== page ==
English manufacturers of antique flow blue included Wedgwood, Johnson Brothers, Minton, Royal Doulton, and Swansea. Patterns ranged from Blue Danube to Idris to the classic Willow. As for the objects themselves, they ranged from teapots to platters to vases. Even dog bowls were produced in flow blue.
One interesting subset of flow blue is the blue-marble effect. All-over patterns such as Lazuli lent itself to this look: When given the flow-blue treatment, the pattern would blur so that from afar the object resembled a piece of carved, blue-veined marble.
Today, collectors choose transferware based on the pottery, the subject, or even the border. Some like to collect only pieces with “Crown, Acorn, & Oak Leaf” borders, others prefer “Tulips,” or “Pineapple,” or “Grapevine.”
Use is the last major transferware-collecting category. Plates and bowls, of course, are good examples of objects designed for everyday use, while platters where often reserved for special occasions, which means their transferred patterns are often more elaborate and intricate.
Dessert items can range from pierced plates and baskets to footed serving dishes. Teapots and cups are also popular, as are jugs, ladles, and a category of specialized items delicately described as toilet ware.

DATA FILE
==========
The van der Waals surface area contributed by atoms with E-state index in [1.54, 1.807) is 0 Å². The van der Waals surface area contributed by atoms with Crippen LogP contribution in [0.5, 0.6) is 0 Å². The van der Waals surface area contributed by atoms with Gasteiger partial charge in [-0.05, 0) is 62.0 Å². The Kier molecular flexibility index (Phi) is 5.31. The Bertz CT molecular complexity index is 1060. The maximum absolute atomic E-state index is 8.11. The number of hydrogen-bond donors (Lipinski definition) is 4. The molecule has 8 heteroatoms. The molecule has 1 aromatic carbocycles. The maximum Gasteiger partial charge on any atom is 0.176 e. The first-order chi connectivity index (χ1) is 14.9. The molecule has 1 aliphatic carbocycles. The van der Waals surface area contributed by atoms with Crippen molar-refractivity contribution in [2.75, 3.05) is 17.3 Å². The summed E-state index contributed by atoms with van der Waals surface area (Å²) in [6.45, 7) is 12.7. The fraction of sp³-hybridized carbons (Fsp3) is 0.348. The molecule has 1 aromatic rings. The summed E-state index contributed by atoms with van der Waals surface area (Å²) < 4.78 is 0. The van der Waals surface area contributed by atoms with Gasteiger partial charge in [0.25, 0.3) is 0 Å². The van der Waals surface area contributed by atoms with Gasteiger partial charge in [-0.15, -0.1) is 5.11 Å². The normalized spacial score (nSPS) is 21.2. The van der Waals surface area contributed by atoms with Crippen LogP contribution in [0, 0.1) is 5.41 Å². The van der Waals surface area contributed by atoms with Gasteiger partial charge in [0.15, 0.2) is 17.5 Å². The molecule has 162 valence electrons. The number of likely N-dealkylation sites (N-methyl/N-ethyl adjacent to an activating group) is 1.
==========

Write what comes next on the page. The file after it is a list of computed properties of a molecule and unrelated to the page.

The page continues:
Best of the Web (“Hall of Fame”)
The Bowes Museum: Ceramics
Ceramics at The V&A
Clubs & Associations
Most watched eBay auctions
Recent News: Transferware
Source: Google News
Ceramics Crack the Contemporary Art MarketNew York Observer, January 24th
Works by Italian designer Piero Fornasetti now represent a sizable portion of his sales, said veteran New York dealer Earle D. Vandekar. Few slices of the art market have changed as radically, or, surprisingly, have been taken more seriously, in the...Read more
Browsing at Metro Curates and the Ceramics and Glass FairNew York Times, January 22nd
Paul Scott, an English artist at Ferrin Contemporary, has updated English transferware, with its romantic evocations of American scenes, in the rudest possible way. “Turnpike No. 3,” a rectangular tray showing a toll plaza on the New Jersey Turnpike...Read more